One of the best words of advice I heard from an investor fairly early on was the importance and need to hire the right people. The cost of bad hire has a cascading effect and is extremely hard to undo for any company. I have personally endured this more than once — where we had to course correct teams that were wrongly built, which pushed the company back by many months. Being thoughtful about building and scaling team has huge positive impact in the long term, and that was one of my biggest motivations when building Findem.
As a part of our series about business leaders who are shaking things up in their industry, I had the pleasure of interviewing Hari Kolam.
As the CEO and co-founder of Findem, Hari is responsible for driving the company’s overall direction and strategic growth, as well as overseeing its day-to-day operations. He’s a serial entrepreneur with more than two decades of experience building companies and creating trailblazing technology solutions, as well as an accomplished technologist who has co-authored more than 50 technology patents. Hari was previously the co-founder and CTO of Instart, where he led the company’s technical vision and translated customer requirements into realizable, innovative solutions.
Thank you so much for doing this with us! Before we dig in, our readers would like to get to know you a bit more. Can you tell us a bit about your “backstory”? What led you to this particular career path?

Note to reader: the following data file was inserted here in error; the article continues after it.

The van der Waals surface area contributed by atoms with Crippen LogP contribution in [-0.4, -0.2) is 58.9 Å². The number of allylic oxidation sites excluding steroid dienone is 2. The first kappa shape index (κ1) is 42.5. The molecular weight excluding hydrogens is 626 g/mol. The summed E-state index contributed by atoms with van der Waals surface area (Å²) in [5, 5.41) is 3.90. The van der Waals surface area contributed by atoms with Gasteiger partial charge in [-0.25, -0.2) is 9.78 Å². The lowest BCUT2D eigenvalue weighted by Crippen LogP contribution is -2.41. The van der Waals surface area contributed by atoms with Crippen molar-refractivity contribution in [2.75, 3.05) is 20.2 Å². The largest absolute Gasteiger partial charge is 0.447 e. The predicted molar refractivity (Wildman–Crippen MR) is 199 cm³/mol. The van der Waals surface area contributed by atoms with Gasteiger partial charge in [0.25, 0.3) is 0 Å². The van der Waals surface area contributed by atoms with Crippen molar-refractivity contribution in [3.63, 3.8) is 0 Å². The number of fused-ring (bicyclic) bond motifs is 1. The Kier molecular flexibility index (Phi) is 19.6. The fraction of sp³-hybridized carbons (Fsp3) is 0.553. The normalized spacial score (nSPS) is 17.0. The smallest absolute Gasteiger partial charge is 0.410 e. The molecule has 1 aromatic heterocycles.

I’m an engineer turned entrepreneur and my journeys have always started off with the urge to solve the hardest problem having the biggest impact. I’m motivated by that kind of challenge. Anyone who has scaled teams will tell you that building the right team is the single most important job of any business leader. It’s a difficult problem to solve, and I learned firsthand how challenging it can be while scaling Instart, my previous venture that we grew internationally. Bringing together individuals from different walks of life and making the team truly diverse while undergoing this level of growth is a tall task, but it’s fundamental to business success.
Traditionally, the only way to solve this talent scaling problem has been through brute-force, along with a human element. But, as I examined it further, it struck me that this is actually a data problem at its core, and the correct way to solve it is to approach it like a data problem. This kernel of this business idea first grew into a passion project and then into Findem. I was fortunate to assemble a highly skilled and equally passionate Findem team that worked fervently in stealth mode for a year to develop what we believe to be the best solution thus far — a People Intelligence platform built on top of a robust data infrastructure.